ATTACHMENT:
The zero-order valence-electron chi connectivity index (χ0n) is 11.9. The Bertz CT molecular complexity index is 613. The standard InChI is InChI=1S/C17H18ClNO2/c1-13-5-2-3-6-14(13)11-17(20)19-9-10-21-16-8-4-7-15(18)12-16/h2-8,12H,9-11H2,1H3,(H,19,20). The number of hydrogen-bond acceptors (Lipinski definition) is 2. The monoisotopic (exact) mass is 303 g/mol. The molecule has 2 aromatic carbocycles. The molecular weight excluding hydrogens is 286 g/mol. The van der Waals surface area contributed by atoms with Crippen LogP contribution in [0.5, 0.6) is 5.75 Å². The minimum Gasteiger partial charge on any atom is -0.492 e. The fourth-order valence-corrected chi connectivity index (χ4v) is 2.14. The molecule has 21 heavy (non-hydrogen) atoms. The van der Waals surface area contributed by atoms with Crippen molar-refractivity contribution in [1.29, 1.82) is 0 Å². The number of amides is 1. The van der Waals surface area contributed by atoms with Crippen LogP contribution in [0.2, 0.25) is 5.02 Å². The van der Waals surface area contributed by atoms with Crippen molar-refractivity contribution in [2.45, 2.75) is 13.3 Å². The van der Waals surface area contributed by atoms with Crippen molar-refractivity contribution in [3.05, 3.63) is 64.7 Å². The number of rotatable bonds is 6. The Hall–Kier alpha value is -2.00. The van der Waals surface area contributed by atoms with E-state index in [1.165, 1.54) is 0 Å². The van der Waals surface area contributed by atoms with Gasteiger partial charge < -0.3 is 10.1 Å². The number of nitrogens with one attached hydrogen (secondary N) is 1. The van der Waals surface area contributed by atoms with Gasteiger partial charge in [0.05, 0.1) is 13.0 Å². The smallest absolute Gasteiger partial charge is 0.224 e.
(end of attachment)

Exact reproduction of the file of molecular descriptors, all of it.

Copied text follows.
The zero-order valence-electron chi connectivity index (χ0n) is 11.9. The Bertz CT molecular complexity index is 613. The standard InChI is InChI=1S/C17H18ClNO2/c1-13-5-2-3-6-14(13)11-17(20)19-9-10-21-16-8-4-7-15(18)12-16/h2-8,12H,9-11H2,1H3,(H,19,20). The number of hydrogen-bond acceptors (Lipinski definition) is 2. The monoisotopic (exact) mass is 303 g/mol. The molecule has 2 aromatic carbocycles. The molecular weight excluding hydrogens is 286 g/mol. The van der Waals surface area contributed by atoms with Crippen LogP contribution in [0.5, 0.6) is 5.75 Å². The minimum Gasteiger partial charge on any atom is -0.492 e. The fourth-order valence-corrected chi connectivity index (χ4v) is 2.14. The molecule has 21 heavy (non-hydrogen) atoms. The van der Waals surface area contributed by atoms with Crippen molar-refractivity contribution in [1.29, 1.82) is 0 Å². The number of amides is 1. The van der Waals surface area contributed by atoms with Crippen LogP contribution in [0.2, 0.25) is 5.02 Å². The van der Waals surface area contributed by atoms with Crippen molar-refractivity contribution in [2.45, 2.75) is 13.3 Å². The van der Waals surface area contributed by atoms with Crippen molar-refractivity contribution in [3.05, 3.63) is 64.7 Å². The number of rotatable bonds is 6. The Hall–Kier alpha value is -2.00. The van der Waals surface area contributed by atoms with E-state index in [1.165, 1.54) is 0 Å². The van der Waals surface area contributed by atoms with Gasteiger partial charge < -0.3 is 10.1 Å². The number of nitrogens with one attached hydrogen (secondary N) is 1. The van der Waals surface area contributed by atoms with Gasteiger partial charge in [0.05, 0.1) is 13.0 Å². The smallest absolute Gasteiger partial charge is 0.224 e.